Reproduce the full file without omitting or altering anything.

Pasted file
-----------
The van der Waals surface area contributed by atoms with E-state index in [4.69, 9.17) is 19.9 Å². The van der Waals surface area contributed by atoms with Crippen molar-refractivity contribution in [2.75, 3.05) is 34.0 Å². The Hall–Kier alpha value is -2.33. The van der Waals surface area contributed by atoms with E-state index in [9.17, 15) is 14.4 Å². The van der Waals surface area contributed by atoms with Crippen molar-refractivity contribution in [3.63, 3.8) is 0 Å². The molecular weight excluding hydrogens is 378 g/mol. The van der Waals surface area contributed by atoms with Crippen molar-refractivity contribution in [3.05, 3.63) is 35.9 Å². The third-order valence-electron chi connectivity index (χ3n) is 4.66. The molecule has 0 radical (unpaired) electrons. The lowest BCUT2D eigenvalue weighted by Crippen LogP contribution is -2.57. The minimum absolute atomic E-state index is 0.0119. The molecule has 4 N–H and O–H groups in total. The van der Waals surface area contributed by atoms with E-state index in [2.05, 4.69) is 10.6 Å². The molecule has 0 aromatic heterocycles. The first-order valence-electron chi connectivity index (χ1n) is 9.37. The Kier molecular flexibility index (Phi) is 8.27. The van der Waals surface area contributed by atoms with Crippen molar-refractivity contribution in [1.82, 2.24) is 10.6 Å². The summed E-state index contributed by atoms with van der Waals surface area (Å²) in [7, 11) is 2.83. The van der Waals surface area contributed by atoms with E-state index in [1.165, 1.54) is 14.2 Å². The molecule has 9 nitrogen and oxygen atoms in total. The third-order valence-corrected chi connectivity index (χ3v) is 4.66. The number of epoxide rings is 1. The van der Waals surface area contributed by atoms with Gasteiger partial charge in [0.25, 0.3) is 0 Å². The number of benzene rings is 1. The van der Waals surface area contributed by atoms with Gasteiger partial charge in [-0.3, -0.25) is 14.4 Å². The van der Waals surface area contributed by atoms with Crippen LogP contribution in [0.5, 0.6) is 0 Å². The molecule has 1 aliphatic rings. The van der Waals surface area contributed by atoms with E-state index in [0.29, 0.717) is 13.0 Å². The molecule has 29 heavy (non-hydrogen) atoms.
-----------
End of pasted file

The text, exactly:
The van der Waals surface area contributed by atoms with E-state index in [4.69, 9.17) is 19.9 Å². The van der Waals surface area contributed by atoms with Crippen molar-refractivity contribution in [2.75, 3.05) is 34.0 Å². The Hall–Kier alpha value is -2.33. The van der Waals surface area contributed by atoms with E-state index in [9.17, 15) is 14.4 Å². The van der Waals surface area contributed by atoms with Crippen molar-refractivity contribution in [3.63, 3.8) is 0 Å². The molecular weight excluding hydrogens is 378 g/mol. The van der Waals surface area contributed by atoms with Crippen molar-refractivity contribution in [3.05, 3.63) is 35.9 Å². The third-order valence-electron chi connectivity index (χ3n) is 4.66. The molecule has 0 radical (unpaired) electrons. The lowest BCUT2D eigenvalue weighted by Crippen LogP contribution is -2.57. The minimum absolute atomic E-state index is 0.0119. The molecule has 4 N–H and O–H groups in total. The van der Waals surface area contributed by atoms with E-state index in [2.05, 4.69) is 10.6 Å². The molecule has 0 aromatic heterocycles. The first-order valence-electron chi connectivity index (χ1n) is 9.37. The Kier molecular flexibility index (Phi) is 8.27. The van der Waals surface area contributed by atoms with Crippen molar-refractivity contribution in [1.82, 2.24) is 10.6 Å². The summed E-state index contributed by atoms with van der Waals surface area (Å²) in [7, 11) is 2.83. The van der Waals surface area contributed by atoms with E-state index in [1.165, 1.54) is 14.2 Å². The molecule has 9 nitrogen and oxygen atoms in total. The third-order valence-corrected chi connectivity index (χ3v) is 4.66. The number of epoxide rings is 1. The van der Waals surface area contributed by atoms with Gasteiger partial charge in [0.25, 0.3) is 0 Å². The number of benzene rings is 1. The van der Waals surface area contributed by atoms with Gasteiger partial charge in [-0.3, -0.25) is 14.4 Å². The van der Waals surface area contributed by atoms with Crippen LogP contribution in [0.5, 0.6) is 0 Å². The molecule has 1 aliphatic rings. The van der Waals surface area contributed by atoms with E-state index in [0.29, 0.717) is 13.0 Å². The molecule has 29 heavy (non-hydrogen) atoms.